It’s just what I expected, but I’m still annoyed that I only read six books this month. Work is quite demanding, so I’m starting to wonder about making it to 100 this year. Since it’s now National Poetry Month, I’ll go ahead and ask: What happens to a triple-digit dream deferred?
Category Archives: book group
Well, I can’t skip book group. As much as I love the Readathon, I’d feel like an ass if I passed up Real Life for Read Life. I’ll participate as best as I can, then one free weekend this fall when I’m coin-foraging-broke before payday, I’ll have a private little readathon with all the nice Newbery titles I’ve got stockpiled.
But still: Damn.
Thanks to Veronica for the photo.
The Lost City of Z is nonfiction! I like nonfiction! It’s about an expedition! I like reading about expeditions! The expedition was ill-fated — even better!
.Realization was slow to dawn, but as Veronica, Bernadette, Jill, Sandra and Shanna all discussed the book in-depth, insightfully and intelligently, I began to warp-speed through Kubler-Ross’s famous 5 stages. Swears poured from me like lava. By the time the book was passed to me and I saw the really cool photos and maps and read snippets here and there of David Grann’s intriguing prose, I was past swearing. All I could do was make sounds like “gluhr” and “fuhmyop”, punctuated by whimpering. I was so flummoxed that I wanted to smite my own forehead, but I wasn’t sure I could locate it properly.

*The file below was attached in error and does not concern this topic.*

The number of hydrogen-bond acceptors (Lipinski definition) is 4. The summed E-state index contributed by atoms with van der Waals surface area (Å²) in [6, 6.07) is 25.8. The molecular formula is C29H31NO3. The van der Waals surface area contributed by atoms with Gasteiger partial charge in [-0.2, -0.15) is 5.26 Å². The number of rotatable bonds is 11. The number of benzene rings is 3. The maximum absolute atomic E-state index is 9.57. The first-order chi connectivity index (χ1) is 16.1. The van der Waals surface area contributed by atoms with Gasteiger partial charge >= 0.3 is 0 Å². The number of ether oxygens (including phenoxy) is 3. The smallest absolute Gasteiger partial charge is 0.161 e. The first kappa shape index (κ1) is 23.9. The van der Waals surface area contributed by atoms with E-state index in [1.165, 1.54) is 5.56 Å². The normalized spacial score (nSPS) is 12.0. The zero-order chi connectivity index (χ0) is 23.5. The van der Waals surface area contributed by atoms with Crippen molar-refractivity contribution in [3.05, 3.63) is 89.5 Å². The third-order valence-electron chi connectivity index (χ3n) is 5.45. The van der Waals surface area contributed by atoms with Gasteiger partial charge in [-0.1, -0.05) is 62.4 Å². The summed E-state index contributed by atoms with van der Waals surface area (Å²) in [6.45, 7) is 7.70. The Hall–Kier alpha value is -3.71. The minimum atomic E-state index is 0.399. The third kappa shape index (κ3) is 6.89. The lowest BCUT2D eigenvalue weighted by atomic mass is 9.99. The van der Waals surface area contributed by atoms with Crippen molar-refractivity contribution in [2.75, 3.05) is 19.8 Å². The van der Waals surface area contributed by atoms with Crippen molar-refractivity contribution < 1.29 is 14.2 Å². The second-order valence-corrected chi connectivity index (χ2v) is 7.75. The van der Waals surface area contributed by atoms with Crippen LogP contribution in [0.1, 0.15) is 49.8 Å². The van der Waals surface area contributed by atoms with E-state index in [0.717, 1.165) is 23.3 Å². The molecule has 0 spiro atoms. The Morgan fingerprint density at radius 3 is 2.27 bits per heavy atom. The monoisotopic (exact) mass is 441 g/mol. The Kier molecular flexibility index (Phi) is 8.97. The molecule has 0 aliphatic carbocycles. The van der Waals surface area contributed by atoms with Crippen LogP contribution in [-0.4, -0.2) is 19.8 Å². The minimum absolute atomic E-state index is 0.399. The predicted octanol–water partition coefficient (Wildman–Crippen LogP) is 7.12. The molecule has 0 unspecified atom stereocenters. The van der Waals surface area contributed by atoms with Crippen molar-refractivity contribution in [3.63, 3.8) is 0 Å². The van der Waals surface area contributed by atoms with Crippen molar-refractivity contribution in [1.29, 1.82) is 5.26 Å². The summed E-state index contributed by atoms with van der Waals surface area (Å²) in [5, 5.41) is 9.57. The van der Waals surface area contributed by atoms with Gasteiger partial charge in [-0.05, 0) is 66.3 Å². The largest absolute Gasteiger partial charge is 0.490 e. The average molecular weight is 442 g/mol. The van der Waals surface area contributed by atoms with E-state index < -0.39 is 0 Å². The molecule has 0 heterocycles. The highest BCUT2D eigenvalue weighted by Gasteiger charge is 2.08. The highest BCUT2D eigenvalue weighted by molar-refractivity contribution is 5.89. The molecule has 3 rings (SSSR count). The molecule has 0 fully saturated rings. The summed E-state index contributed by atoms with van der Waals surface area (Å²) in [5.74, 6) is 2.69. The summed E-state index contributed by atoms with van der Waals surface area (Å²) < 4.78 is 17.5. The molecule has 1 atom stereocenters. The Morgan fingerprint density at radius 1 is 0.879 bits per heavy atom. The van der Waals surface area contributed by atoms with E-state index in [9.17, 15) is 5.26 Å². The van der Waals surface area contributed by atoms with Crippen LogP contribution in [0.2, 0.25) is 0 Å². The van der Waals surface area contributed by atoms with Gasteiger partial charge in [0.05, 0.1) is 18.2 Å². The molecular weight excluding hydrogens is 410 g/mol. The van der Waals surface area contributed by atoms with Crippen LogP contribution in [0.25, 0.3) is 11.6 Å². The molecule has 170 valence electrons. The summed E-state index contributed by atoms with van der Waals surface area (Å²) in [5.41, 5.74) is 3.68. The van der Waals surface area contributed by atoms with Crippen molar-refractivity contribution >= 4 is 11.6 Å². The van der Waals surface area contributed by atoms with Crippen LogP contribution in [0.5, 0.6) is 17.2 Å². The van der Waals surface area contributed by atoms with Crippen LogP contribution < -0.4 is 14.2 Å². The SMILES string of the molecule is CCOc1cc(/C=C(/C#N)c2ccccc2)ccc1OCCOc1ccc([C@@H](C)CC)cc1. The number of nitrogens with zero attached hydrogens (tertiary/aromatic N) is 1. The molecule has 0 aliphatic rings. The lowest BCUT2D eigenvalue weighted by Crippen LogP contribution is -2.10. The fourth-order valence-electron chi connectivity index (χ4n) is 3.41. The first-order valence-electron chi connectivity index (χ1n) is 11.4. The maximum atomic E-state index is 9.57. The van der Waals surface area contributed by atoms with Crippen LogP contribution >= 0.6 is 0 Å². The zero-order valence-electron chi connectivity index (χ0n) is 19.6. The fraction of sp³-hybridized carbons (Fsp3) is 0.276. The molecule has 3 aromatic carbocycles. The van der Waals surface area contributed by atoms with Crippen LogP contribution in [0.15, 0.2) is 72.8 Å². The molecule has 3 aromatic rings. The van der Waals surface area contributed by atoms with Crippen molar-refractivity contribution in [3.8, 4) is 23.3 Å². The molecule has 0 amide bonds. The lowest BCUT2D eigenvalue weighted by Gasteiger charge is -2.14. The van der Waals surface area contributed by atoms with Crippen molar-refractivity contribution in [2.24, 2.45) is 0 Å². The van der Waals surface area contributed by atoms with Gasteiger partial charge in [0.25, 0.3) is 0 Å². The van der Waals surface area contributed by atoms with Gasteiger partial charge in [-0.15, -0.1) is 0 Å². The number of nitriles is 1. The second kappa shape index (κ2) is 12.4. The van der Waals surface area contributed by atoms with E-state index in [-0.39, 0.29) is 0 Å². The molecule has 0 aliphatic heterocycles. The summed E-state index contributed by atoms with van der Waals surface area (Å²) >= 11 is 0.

.This has been a hell of a month in Bookworm Central. September can only be better.
>I’m really lucky to be part of 3 book groups. Here’s a report of our recent activities:
>I feel like one of those marathon runners who finally stumble across the finish line a week after all the other participants have gone home. Maybe I should make a rule for myself that I can’t go on to the next book until I’ve written a review for the one just finished.
11. An Angel At My Table (autobiography) – Janet Frame. Wow, Janet. Even her quirks had quirks. I’d had this on my TBR for over a year, but had put off reading it because it was the second of a three-volume autobiography. I’d still like to read the other two, but this one is where the real meat, the drama of her life is. I’ll write more in a separate blog post since I did it as part of the book/movie challenge.
>It’s been a while since I’ve written about my book groups. With 3 of them, you’d think they would pop up all over this blog like zits on a middle schooler.
Oops, that wasn’t a nice simile. Let me try again: You’d think they would pop up all over this blog like daisies in a lovely meadow.
Anyway, I’ve been remiss, so let me make it good and give a brief report on each in the order I joined them.